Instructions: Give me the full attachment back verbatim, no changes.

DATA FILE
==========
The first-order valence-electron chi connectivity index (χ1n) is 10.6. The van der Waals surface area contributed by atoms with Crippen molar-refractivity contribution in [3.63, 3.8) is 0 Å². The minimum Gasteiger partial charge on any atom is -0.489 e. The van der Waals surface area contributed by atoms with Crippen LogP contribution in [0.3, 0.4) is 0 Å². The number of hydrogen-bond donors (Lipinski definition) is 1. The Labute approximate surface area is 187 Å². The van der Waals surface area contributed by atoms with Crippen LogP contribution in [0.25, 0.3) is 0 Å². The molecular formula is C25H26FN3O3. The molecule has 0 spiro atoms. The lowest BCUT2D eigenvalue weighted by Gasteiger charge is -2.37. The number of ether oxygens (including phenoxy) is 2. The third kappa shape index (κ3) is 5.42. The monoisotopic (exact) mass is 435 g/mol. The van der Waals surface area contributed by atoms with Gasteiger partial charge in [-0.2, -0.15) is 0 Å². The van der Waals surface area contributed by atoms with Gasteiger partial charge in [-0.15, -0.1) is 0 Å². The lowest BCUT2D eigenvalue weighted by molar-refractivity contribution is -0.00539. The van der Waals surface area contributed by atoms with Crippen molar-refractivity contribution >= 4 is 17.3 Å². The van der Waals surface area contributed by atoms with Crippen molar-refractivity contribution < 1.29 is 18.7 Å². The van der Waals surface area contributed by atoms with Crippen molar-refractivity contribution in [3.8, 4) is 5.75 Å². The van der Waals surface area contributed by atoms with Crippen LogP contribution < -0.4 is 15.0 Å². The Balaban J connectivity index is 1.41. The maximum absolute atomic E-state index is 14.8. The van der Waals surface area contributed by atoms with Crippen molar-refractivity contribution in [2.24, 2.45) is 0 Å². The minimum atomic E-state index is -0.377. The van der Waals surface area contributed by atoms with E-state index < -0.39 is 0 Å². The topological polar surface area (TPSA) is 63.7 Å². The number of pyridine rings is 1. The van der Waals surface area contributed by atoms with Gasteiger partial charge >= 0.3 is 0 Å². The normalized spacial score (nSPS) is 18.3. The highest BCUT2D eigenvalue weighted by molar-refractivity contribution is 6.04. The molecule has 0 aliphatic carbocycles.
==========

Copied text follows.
The first-order valence-electron chi connectivity index (χ1n) is 10.6. The van der Waals surface area contributed by atoms with Crippen molar-refractivity contribution in [3.63, 3.8) is 0 Å². The minimum Gasteiger partial charge on any atom is -0.489 e. The van der Waals surface area contributed by atoms with Crippen LogP contribution in [0.3, 0.4) is 0 Å². The number of hydrogen-bond donors (Lipinski definition) is 1. The Labute approximate surface area is 187 Å². The van der Waals surface area contributed by atoms with Crippen LogP contribution in [0.25, 0.3) is 0 Å². The molecular formula is C25H26FN3O3. The molecule has 0 spiro atoms. The lowest BCUT2D eigenvalue weighted by Gasteiger charge is -2.37. The number of ether oxygens (including phenoxy) is 2. The third kappa shape index (κ3) is 5.42. The monoisotopic (exact) mass is 435 g/mol. The van der Waals surface area contributed by atoms with Gasteiger partial charge in [-0.2, -0.15) is 0 Å². The van der Waals surface area contributed by atoms with Gasteiger partial charge in [-0.15, -0.1) is 0 Å². The lowest BCUT2D eigenvalue weighted by molar-refractivity contribution is -0.00539. The van der Waals surface area contributed by atoms with Crippen molar-refractivity contribution >= 4 is 17.3 Å². The van der Waals surface area contributed by atoms with Crippen molar-refractivity contribution < 1.29 is 18.7 Å². The van der Waals surface area contributed by atoms with Crippen molar-refractivity contribution in [3.8, 4) is 5.75 Å². The van der Waals surface area contributed by atoms with Crippen LogP contribution < -0.4 is 15.0 Å². The Balaban J connectivity index is 1.41. The maximum absolute atomic E-state index is 14.8. The van der Waals surface area contributed by atoms with Crippen molar-refractivity contribution in [2.24, 2.45) is 0 Å². The minimum atomic E-state index is -0.377. The van der Waals surface area contributed by atoms with E-state index < -0.39 is 0 Å². The topological polar surface area (TPSA) is 63.7 Å². The number of pyridine rings is 1. The van der Waals surface area contributed by atoms with Gasteiger partial charge >= 0.3 is 0 Å². The normalized spacial score (nSPS) is 18.3. The highest BCUT2D eigenvalue weighted by molar-refractivity contribution is 6.04. The molecule has 0 aliphatic carbocycles.